The creator of hit Netflix show Emily in Paris has defended the programme following criticism that its view of the city is idealised and clichéd.
US writer and executive producer Darren Star said he was "not sorry for looking at Paris through a glamorous lens".
The show follows a young American, played by Lily Collins, who travels to the French capital for work.
It has been criticised, particularly in France, for promoting stereotypical images of the city and its residents.
"No cliché is spared, not even the most desperate," wrote Premiere's Charles Martin in his French-language review when the show made its debut earlier this month.
"Cite a cliché about France and the French [and] you will find it in Emily in Paris," agreed 20 Minutes' Fabien Randanne.
Emily in Paris has faced criticism from non-French reviewers as well, with one claiming it offers "a comic-book version" of the French capital.
"The first half of the season is an exorcism of all of the French clichés the writers could think of," wrote The Guardian's Rebecca Nicholson in her one-star review.
The Independent's Ed Cumming gave the same rating to a show whose setting he likened to "a kind of Westworld-style Paris-themed amusement park".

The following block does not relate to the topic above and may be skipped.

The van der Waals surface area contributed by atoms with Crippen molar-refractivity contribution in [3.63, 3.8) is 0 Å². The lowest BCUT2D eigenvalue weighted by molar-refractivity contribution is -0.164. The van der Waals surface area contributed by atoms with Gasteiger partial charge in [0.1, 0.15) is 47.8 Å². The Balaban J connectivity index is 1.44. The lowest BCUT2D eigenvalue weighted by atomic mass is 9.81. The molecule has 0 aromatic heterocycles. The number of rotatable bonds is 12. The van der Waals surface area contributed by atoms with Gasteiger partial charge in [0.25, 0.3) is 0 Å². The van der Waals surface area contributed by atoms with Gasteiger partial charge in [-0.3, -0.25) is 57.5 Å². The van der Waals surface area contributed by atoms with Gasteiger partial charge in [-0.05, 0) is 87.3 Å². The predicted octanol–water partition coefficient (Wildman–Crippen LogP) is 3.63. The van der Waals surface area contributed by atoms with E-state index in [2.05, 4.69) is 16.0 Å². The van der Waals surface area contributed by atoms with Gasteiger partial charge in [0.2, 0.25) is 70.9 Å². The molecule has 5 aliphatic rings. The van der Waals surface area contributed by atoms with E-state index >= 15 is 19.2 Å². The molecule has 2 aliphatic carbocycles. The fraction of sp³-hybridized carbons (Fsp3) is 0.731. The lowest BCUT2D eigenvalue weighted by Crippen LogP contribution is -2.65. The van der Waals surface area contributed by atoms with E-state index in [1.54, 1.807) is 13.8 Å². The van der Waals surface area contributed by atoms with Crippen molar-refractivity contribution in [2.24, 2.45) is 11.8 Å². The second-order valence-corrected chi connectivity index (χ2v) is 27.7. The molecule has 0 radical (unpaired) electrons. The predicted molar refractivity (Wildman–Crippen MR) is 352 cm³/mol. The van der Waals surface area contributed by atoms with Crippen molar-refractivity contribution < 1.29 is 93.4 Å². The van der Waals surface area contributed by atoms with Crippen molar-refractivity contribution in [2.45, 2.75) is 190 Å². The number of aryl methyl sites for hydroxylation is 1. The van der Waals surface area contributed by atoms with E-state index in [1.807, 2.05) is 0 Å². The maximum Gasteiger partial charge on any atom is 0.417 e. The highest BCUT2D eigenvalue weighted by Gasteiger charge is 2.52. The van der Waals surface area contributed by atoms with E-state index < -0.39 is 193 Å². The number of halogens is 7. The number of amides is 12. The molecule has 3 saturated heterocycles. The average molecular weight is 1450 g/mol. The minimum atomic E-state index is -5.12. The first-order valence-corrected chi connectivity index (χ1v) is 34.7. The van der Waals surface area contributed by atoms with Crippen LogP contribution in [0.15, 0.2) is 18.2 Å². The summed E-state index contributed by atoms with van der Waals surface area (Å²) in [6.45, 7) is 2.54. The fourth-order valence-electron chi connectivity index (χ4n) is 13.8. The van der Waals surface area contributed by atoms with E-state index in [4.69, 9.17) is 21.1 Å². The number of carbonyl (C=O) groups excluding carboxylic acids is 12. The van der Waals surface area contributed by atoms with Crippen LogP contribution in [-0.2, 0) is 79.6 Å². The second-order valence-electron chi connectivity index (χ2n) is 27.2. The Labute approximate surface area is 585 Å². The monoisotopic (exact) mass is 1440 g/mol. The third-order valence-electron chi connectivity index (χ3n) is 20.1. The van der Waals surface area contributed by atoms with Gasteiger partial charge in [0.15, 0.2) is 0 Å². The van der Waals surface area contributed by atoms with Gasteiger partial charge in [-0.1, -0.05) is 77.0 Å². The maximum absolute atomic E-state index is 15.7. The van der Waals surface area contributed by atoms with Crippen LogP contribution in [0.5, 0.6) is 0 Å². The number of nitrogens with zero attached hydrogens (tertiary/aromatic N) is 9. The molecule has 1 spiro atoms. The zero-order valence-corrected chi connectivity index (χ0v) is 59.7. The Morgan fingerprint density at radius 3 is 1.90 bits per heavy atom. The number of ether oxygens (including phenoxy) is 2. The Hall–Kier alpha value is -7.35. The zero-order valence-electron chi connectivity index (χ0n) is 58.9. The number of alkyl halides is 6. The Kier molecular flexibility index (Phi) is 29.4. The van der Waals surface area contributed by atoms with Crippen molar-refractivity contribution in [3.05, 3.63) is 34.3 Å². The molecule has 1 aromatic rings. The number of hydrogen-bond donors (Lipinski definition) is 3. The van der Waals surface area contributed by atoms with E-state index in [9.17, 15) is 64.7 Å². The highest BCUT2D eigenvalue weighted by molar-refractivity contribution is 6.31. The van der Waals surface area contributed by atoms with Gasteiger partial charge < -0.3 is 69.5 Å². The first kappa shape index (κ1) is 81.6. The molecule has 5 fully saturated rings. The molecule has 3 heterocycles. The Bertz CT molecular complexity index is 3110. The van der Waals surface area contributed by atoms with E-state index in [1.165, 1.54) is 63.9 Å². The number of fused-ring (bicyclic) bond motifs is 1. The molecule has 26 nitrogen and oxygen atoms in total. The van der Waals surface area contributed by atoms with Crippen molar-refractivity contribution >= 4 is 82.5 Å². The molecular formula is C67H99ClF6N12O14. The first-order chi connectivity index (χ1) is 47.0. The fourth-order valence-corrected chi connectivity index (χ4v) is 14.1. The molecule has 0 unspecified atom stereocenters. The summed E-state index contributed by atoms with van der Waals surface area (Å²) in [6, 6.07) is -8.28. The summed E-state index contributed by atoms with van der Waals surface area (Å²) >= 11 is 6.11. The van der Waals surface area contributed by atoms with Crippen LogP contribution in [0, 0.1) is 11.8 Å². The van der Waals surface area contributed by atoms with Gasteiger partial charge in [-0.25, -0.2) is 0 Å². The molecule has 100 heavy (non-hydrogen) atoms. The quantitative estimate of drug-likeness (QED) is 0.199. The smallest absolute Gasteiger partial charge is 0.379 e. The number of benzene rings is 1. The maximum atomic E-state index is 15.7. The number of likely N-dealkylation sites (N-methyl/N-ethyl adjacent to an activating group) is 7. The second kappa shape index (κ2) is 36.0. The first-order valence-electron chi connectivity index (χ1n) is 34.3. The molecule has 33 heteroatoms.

Yet other critics were more forgiving, with Variety's Daniel D'Addario calling it "a delight" set against "a truly inviting backdrop".
E! Online, meanwhile, let two critics offer contrasting opinions, variously describing the show as "refreshing" and "insufferable".
Speaking to The Hollywood Reporter, Star, who also created Sex and the City, said he intended his new show to be "a love letter to Paris" seen through the eyes of Collins' title character.
"The first thing she is seeing is the clichés because it's from her point of view," he explained. "I wanted to do a show that celebrated that part of Paris."
Earlier this month, Star revealed he had drawn on his own experiences of visiting the city. "I wanted to showcase Paris in a really wonderful way that would encourage people to fall in love with the city in a way that I have," he told the New York Times.
A second series of the show has yet to be commissioned, but Star has revealed he already has ideas about what its heroine will do next.
"She'll be more of a resident of the city [in season two]," he told Oprah magazine. "She'll have her feet on the ground a little more."
Collins herself told Vanity Fair she "would love nothing more than to be able to go back to Paris" to shoot a second season. The 31-year-old British-born actress is the daughter of pop star Phil Collins.